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Ghrrom
08-20-2003, 07:00 PM
Well while the fellows at the auto tire store were replacing the wheels I managed to do some poking around the underside of the car.
What I found were a number of bushings that are badly in need of replacement, at least the brakes were in good condition.....

Meanwhile, the bushings that need replacing are
- all of the bushings supporting the shocks
- all of the busings relating to the stearing

Any suggestions folks?
Suppliers, techniques, things to look for while I'm doing it?

Later all

Marc

VitSport6
08-21-2003, 01:14 AM
Hi.
I would first say that if you need to replace the bushings for the shocks...The shocks probly need replacing too.
When I did the bushes for the susp. on mine it was a real pain, Now my cars are almost 20 years older, But I was once suggested to have a torch handy, If you feel comfortable with one, Its a great asset. Take your time try to oil lube or what ever first off to see if it will loosen, Then buss out the torch coolgleam.gif
Good luck, Im not too familiar with your rig, But im sure you will get plenty of info here.
graemlins/cheers.gif graemlins/thirsty.gif

waltesefalcon
08-21-2003, 01:56 AM
Marc,

I am gonna agree with Brian on this. Get some liquid wrench put it on there then try and see if you cang et them off easily if not put some more on and let it sit overnight. Try again in the morning if it still won't come off break out the torch and heat it up.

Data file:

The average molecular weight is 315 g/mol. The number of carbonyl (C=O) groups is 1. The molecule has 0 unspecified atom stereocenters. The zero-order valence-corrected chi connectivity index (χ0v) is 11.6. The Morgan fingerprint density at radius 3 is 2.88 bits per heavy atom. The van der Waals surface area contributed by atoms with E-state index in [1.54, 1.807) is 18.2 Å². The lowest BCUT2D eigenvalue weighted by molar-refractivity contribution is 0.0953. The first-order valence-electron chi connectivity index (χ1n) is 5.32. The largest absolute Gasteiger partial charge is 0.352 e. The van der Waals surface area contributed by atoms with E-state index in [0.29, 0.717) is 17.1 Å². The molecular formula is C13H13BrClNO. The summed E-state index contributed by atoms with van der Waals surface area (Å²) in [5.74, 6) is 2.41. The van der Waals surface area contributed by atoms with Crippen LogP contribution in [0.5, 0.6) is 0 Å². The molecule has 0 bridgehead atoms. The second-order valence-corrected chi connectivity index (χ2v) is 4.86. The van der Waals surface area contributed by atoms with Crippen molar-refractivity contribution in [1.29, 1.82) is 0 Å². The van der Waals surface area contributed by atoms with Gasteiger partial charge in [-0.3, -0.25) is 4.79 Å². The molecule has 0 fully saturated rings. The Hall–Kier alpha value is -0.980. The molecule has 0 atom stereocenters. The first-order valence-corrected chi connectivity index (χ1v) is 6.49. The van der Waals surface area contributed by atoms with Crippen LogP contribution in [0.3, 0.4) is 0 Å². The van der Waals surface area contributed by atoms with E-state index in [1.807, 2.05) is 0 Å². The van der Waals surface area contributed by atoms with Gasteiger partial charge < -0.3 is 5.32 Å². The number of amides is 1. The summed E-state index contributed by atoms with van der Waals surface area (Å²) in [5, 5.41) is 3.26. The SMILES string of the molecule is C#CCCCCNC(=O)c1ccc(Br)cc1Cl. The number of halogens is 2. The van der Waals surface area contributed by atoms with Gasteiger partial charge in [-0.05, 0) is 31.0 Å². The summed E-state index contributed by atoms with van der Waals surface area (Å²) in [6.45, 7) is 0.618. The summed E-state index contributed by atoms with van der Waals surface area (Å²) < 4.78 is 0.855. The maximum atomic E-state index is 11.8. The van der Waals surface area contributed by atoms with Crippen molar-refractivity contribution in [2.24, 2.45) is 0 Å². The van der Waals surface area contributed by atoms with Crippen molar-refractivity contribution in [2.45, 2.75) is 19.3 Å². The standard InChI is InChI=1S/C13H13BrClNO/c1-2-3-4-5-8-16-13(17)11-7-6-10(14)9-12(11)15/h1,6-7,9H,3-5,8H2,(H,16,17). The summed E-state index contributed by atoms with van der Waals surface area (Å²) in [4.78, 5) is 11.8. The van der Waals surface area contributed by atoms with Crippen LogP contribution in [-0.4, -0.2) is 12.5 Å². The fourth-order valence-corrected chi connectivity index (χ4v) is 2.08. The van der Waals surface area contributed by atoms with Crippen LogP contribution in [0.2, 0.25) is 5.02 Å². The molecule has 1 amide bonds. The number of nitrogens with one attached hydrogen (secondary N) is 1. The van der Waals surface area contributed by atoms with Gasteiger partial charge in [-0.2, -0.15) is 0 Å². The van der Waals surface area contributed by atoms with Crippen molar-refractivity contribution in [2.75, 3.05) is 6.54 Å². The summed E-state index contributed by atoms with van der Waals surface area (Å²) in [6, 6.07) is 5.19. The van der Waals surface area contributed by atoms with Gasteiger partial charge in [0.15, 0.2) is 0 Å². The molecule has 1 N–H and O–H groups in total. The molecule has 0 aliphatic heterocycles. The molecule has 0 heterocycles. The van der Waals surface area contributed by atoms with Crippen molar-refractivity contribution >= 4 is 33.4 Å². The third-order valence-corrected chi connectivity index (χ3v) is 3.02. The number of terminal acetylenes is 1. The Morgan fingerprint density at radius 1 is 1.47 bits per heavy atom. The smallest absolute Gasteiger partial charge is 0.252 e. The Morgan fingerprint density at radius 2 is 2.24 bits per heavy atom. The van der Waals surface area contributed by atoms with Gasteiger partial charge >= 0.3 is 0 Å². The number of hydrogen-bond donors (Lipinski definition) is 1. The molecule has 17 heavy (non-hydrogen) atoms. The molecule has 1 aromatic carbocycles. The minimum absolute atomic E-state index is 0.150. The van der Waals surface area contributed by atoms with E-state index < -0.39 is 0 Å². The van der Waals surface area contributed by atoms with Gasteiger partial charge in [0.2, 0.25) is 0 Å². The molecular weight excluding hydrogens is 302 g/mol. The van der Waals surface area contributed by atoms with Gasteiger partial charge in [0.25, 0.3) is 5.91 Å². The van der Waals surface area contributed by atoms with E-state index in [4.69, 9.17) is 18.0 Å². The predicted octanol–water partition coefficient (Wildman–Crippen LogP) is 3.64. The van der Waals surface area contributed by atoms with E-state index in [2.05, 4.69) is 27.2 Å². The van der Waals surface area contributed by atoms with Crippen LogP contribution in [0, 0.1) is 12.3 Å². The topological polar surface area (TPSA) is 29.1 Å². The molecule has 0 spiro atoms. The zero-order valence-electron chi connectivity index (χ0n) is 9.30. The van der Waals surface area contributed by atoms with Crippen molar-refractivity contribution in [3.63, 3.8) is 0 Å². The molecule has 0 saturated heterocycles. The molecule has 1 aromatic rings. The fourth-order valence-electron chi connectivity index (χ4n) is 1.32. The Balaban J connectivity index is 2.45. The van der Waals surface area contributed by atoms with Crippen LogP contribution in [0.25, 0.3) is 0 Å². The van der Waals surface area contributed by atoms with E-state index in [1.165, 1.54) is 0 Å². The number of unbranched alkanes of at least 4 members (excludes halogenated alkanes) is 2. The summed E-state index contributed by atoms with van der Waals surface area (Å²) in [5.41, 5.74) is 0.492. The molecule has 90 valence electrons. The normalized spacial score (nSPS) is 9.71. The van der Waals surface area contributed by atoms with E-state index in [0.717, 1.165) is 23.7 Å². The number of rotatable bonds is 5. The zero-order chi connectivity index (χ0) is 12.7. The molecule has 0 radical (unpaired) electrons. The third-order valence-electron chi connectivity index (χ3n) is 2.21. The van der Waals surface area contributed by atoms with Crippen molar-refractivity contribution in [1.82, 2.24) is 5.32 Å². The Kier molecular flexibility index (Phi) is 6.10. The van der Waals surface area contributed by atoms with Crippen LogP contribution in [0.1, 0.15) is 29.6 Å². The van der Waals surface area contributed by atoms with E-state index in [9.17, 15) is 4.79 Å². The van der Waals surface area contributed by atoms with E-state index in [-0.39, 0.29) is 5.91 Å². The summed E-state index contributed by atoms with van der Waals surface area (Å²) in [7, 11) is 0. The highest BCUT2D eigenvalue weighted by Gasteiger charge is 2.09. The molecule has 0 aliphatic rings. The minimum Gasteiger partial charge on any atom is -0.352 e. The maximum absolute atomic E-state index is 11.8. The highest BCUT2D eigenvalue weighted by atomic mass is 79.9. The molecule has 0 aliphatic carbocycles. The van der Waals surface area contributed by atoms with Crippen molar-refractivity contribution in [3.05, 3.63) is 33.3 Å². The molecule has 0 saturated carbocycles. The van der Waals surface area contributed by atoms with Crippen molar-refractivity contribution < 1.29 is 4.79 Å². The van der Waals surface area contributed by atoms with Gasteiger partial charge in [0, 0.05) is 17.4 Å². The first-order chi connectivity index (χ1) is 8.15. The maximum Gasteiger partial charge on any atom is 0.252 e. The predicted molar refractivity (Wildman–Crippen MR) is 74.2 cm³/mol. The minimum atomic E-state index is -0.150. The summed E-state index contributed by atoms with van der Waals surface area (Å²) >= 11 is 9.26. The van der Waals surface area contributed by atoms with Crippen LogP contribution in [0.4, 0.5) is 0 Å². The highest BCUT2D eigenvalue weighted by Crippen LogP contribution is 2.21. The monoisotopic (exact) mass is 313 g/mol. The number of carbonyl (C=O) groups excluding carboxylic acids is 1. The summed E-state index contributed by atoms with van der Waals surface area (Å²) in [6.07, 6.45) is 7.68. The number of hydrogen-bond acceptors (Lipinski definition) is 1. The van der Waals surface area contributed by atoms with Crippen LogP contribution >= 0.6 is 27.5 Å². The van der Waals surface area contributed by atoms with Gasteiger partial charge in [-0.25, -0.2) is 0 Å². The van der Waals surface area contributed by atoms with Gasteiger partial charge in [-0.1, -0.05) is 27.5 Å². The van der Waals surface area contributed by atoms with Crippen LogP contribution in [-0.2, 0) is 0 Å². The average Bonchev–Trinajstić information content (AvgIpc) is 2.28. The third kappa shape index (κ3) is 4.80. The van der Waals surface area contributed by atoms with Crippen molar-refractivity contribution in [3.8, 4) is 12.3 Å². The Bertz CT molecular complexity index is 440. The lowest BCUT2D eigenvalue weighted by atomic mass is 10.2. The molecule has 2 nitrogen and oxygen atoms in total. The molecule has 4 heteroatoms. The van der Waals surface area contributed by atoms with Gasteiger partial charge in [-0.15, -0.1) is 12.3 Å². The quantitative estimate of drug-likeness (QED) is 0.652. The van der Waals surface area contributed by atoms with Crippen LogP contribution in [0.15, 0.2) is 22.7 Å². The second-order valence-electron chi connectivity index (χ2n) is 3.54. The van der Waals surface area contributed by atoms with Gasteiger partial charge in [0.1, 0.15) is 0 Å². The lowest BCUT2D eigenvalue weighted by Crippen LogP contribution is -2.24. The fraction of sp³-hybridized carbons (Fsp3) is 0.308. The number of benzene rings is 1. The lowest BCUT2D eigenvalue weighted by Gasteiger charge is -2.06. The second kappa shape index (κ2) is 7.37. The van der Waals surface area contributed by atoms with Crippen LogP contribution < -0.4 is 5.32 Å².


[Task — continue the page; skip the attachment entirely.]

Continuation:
Cheers, graemlins/thirsty.gif graemlins/driving.gif
Walter

Bugeye58
08-21-2003, 02:14 AM
PLEASE! Be careful when applying heat to a shock!
Confine the heat to the bushing area only, and it's a good idea to wrap the hydraulic portion of the shock (the big side) with at least a cold rag. or even better, a rag full of ice while heating. An exploding shock can kill you!!
Jeff

ObiRichKanobi
08-21-2003, 09:13 AM
There's two materials used...the rubber ones (OEM) and polyeurothane (performance). The performance ones don't cost much more, improve the handling, and last longer.

ELTGuy
08-21-2003, 01:00 PM
If you can swing it, go poly.


Since your car employs a MacPherson strut design, you'll have an "easier" time than those here with the magical double wishbone.

The Roadster Factory and Victoria British seem to have a good selection of TR7 parts. When I had mine, Moss Motors wouldn't even talk to me...lol

If I remember correctly. You should have an insulator at the top of the strut assembly along with two bushings at the pivot points of the lower a-arm. The steering rack however is another issue. Usually there are two support bushings along the rack. If you don't have power steering it is a "relatively" simple procedure (trying to remember if the 7s had it, I know the 8s did)...

Ghrrom
08-21-2003, 06:32 PM
Poly bushings it is, the fasteners on there don't look that bad so it shouldn't be all too hard to knock them off with an impact wrench (thank heavens for pneumatic tools!). I think I'd just chop the nut in half with a hacksaw or saw-zaw before I temped the shock to explode on me.
I'm also giving thought to getting some tighter springs for the car, the ones that are on there look like they've had it (they give too much I think) I'm salavating over the replacement springs available on wedgeparts.

Marc

ObiRichKanobi
08-21-2003, 10:25 PM
<blockquote><font size="1" face="Verdana, Arial">quote:</font><hr>I'm also giving thought to getting some tighter springs for the car, the ones that are on there look like they've had it (they give too much I think) I'm salavating over the replacement springs available on wedgeparts. <hr></blockquote>

If you do, give some serious thought to installing the roller bearing kits on the top of the front struts instead of the thrust washers. My 7 has the shortened springs, and it affects the front end geometry somewhat (the camber I think is what the mechanic said, which isn't adjustable) and makes the car harder to steer. Installing the bearing kit makes it somewhat easier. You can get them from Moss (072-258).